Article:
Key to such solar-powered sites is a pillow-like device that sits on the ground and contains antifreeze. As snow falls on it, the weight pushes some of the antifreeze out of the pillow and it rises up a measurement tube in a cylindrical room nearby. The measurement can then be transmitted by a signal that’s sent high into the sky, bounces off orbiting meteor debris and returns to Earth at a centralized data collection center.

A tower over the pillow also has a small sensor arm reaching out horizontally that can measure the depth of the snow above the pillow by ultrasonic means, based on how long it takes a signal to reach the snow and return to the sensor.

Other gauges at SNOTEL sites also take rain and temperature readings. All the readings are accessed hourly.

Yet other means have been employed to measure snow. At some locations, airplanes fly over sites containing posts of different heights. Snow depth can be determined by how many posts are visible. Density and snow water equivalent can be inferred based on readings in similar but physically accessible nearby areas.

One such site used to exist at McClure Pass, as did a manual snow course, but now the conservation service has only a SNOTEL site there.

Wyle said he thinks aerial sites tend to be found these days in places like California and the Pacific Northwest, where snow measurements may be wanted in remote, deep locations. Such coastal locations also may have 20 feet of snow, and a less-precise measurement may be less important.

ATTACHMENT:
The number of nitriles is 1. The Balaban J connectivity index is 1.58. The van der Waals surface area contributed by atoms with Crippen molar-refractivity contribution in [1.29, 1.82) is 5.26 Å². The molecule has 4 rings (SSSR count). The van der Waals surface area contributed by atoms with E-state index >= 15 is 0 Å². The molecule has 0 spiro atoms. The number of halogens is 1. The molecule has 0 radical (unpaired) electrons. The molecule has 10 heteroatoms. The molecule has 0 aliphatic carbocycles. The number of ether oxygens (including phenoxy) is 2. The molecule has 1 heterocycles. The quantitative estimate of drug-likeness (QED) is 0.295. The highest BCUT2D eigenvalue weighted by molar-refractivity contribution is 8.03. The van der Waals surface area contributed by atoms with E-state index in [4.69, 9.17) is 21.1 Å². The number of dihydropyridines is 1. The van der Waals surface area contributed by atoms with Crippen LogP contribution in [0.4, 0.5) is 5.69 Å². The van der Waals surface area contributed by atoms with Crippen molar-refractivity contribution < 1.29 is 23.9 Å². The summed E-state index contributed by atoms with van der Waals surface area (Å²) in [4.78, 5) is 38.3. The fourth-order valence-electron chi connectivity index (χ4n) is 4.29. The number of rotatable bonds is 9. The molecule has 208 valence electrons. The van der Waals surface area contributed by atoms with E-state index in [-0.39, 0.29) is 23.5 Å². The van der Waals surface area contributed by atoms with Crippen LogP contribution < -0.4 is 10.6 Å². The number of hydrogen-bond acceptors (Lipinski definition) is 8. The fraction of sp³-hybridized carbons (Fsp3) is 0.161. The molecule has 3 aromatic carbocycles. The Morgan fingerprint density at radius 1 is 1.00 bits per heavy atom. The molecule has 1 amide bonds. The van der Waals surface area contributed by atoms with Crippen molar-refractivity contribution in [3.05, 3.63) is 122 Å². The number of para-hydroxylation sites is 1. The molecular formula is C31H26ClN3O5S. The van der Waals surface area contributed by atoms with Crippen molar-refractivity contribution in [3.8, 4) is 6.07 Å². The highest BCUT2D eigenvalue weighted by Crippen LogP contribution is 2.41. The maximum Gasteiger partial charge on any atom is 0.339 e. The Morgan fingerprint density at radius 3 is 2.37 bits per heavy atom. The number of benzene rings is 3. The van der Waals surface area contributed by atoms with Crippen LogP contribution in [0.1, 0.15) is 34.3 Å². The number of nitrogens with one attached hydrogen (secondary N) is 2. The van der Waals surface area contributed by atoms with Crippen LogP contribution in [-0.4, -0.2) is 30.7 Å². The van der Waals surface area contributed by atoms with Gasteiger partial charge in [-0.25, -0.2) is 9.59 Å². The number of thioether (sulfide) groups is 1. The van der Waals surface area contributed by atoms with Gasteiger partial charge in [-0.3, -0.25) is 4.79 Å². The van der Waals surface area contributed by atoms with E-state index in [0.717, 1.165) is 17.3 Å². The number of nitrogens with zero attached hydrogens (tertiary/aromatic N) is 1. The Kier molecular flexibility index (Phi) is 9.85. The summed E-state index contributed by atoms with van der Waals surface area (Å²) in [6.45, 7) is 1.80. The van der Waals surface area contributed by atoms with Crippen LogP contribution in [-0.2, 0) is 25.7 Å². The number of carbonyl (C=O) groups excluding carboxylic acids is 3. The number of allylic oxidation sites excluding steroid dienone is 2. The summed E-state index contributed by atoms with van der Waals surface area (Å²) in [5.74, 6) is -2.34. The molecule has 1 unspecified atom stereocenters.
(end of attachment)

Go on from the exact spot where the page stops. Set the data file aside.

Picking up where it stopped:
A far more modern, aerial-based approach to snowpack measurement makes use of LIDAR, or Light Detection and Ranging, which is like radar, but uses a laser rather than sound. Terrain can be measured by flying overhead, then again in winter to measure the difference with snow on the ground, using highly accurate mapping.

“This is the future of snow science, snow surveys,” said Johnson, of the Roaring Fork Conservancy, noting how far things have come from the days of Enos Mills.

But that future still may be a ways off. Brian Domonkos, the conservation service’s Colorado snow survey and water forecasting supervisor, said LIDAR isn’t used at all by the service in Colorado. Wyle said it can be hazardous and expensive to have to fly all over.

“I don’t think this is going to catch on until we can do satellite-based LIDAR,” Wyle predicted.

From the Fort Collins Coloradoan (Sarah Jane Kyle):

Northern Colorado’s river basin is nearly at normal snowpack levels for the year, but still below last year’s snowpack.

The South Platte River Basin is at 96 percent of the median but only at 67 percent of 2014, which was 143 percent above normal, according to data from NRCS SNOTEL sites, which measure snowpack instantaneously.

The Cache la Poudre Basin, which is part of the South Platte River Basin and controls much of Fort Collins’ water supply, was at 103 percent above normal snowpack during a formal March 1 measurement. The same time last year, the basin was at 147 percent of normal.

During the same measurement, the South Platte was at 110 percent of normal. The same time last year, it was at 151 percent of normal.

Heavy snows in February pushed both basins — and Fort Collins proper — above average. Last month was the snowiest February in Fort Collins since the 1920s with 17 inches of snowfall, or 10.1 inches above normal, at the CSU weather station in February.